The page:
Optus Bank leaders

Optus Bank President Dominik Mjarten (left) and Optus Bank board

chairman Paul Mitchell.

The coronavirus pandemic and the great recession that it caused has been devastating to businesses worldwide. That has been especially true when it comes to Black-owned businesses. According to a report by the National Bureau of Economic Research, 41 percent of Black-owned businesses—some 440,000 enterprises—have been shuttered by COVID-19, compared to just 17 percent of white-owned businesses.

But not all of the news is bad. The crisis, along with a renew national interest in addressing social disparities, has created opportunities for some businesses to expand and grow. One local business growing in spite of the pandemic is Optus Bank. Led by Board Chairman Paul Mitchell and CEO Dominik Mjartan, the bank has vastly increased its assets and ability to make loans to underserved communities.

We recently interviewed Optus Bank CEO Dominik Mjartan about the progress the bank has made.

How is Optus Bank weathering this crisis?

We have definitely made strides in helping to close the racial wealth gap, which is the founding mission of the bank dating back almost one hundred years. And we understand that, to accomplish the goal of creating wealth through entrepreneurship, homeownership, savings and assets, we have to grow our balance sheet, and we have to run a strong financial institution.

For the first few years after the last recession, Chairman Mitchell was really focused on really preserving the bank and stabilizing it, which he was successful in doing. I had the benefit of building on his significant investment of time, talents, and treasures to really stabilize the bank and get it ready to go in a direction that I think our founders would be extremely proud of today.

We are moving forward from $47 million in assets, which was our low point, to over $160 million today. The bank's profitability and core earnings continue to increase despite this very challenging interest rate and credit environment. So I think all the key margin metrics are there. But what's more important to us is making sure that we're balancing the margin and the mission. And the mission metrics are just as strong, if not stronger than they've ever been --particularly because of the growth of the bank enables us to reach more people, more communities, and more businesses locally and nationally.

If you were to geocode our loan portfolio over the last few years, you would find that about 90% of the portfolio is truly mission-invested. What I mean by that we're making loans in low-income communities. We're making loans to minority- and women-owned businesses. And we're providing homeownership opportunities to a lot of historically systemically disadvantaged people.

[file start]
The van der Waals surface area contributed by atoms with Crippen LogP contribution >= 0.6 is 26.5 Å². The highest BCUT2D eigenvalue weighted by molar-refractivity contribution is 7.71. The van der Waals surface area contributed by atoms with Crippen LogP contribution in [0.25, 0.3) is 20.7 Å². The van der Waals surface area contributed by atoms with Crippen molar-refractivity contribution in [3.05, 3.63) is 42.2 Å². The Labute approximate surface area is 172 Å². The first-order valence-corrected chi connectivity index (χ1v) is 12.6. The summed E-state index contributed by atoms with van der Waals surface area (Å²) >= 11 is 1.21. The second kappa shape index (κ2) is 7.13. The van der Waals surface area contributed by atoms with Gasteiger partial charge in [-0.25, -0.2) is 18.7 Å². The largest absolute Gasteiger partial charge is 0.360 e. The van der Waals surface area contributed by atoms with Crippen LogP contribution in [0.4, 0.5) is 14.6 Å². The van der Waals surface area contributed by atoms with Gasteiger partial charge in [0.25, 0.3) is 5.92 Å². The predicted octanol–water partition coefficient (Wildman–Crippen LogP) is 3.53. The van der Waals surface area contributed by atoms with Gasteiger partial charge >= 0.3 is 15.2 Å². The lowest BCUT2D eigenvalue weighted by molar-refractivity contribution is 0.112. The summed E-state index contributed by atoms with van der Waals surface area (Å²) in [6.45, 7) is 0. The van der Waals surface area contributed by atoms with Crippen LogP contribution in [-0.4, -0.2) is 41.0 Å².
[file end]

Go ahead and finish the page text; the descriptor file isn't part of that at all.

So almost hundred percent of our assets are earning assets, and are intentionally and directly invested in helping address the disparities that we want to address. We're very proud of that. But imagine what we could do if we had an institution with a billion dollars in assets or $10 billion in assets. How many more people, businesses and individuals would have opportunity to live better lives, more productive lives, more economically safe and free from the stress and lack of opportunities that many of our communities face today?

How did the bank prepare for the downturn?

We have been really fortunate that we entered the current economic downturn with a significantly stronger balance sheet. Our staff and team have been exceptional. We've also added some frontline and very seasoned mission-driven bankers. So we entered this very challenging environment ready. But we couldn't have anticipated the stress that we would face and the demand that we would face.

How were you able to grow despite the recession?

Even though our bank, at the beginning of the year, was about $90 million in assets, which is almost double what it was at its low point. We've added more than $60 million of assets since then. And we have another $50 million plus in off balance sheet investments that have come in that we could not even accept on our balance sheet because of the capital constraints. So if you count the overall business that the bank has attracted over the last few years, we would easily be a $200 million institution today if we had the capital to support all those deposits that we've been able to attract.

And a lot of those have come in before the murder of George Floyd and the new awakening that we're so glad to see in this country. Finally, everyone is starting to realize that economic opportunities are not equally distributed. They are disproportionately distributed, and we need to do something about it.

Optus seems to have been in the forefront of the movement to address economic disparities. In August, you receive a $50 million deposit from Paypal’s Economic Opportunity Fund. A few weeks later, the bank received a substantial investment from Bank of America.

We're certainly benefiting from the movement to close the racial disparities that are now so evident. That's really where we are right now looking at the significant infusion of loan capital from PayPal, and we're in discussions with numerous other corporations that are following in their lead leadership. Bank of America is investing in our assets in alignment with their mission and their stated goals.

In terms of our loan portfolio, we are continuing to process small business loans. The PPP program was a was a really critically important stopgap measure, but it was a one-time stopgap measure. Many businesses are still struggling to work out of this COVID-19 caused recession. Many of them were vulnerable to begin with. So again, we see the disproportionate impact of the pandemic on minority businesses and businesses in low-income communities. Our mission is being undermined with those trends we're seeing, so we're fighting extra hard to make sure that every business that we have a chance to help, we do help. I will readily admit that we have been struggling to help everyone. The demand is overwhelming. There are a lot of great opportunities to grow wealth, to protect wealth and to preserve wealth, but we simply don't have the capacity. That's why we're reaching out to organizations like Bank of America to help us provide the capital infusion to build our capacity, build our balance sheet, build our team, and to organizations like PayPal to provide the liquidity so we can continue to fund businesses that have provided really strong economic opportunities to their communities, to their families, to their employees, and all other stakeholders.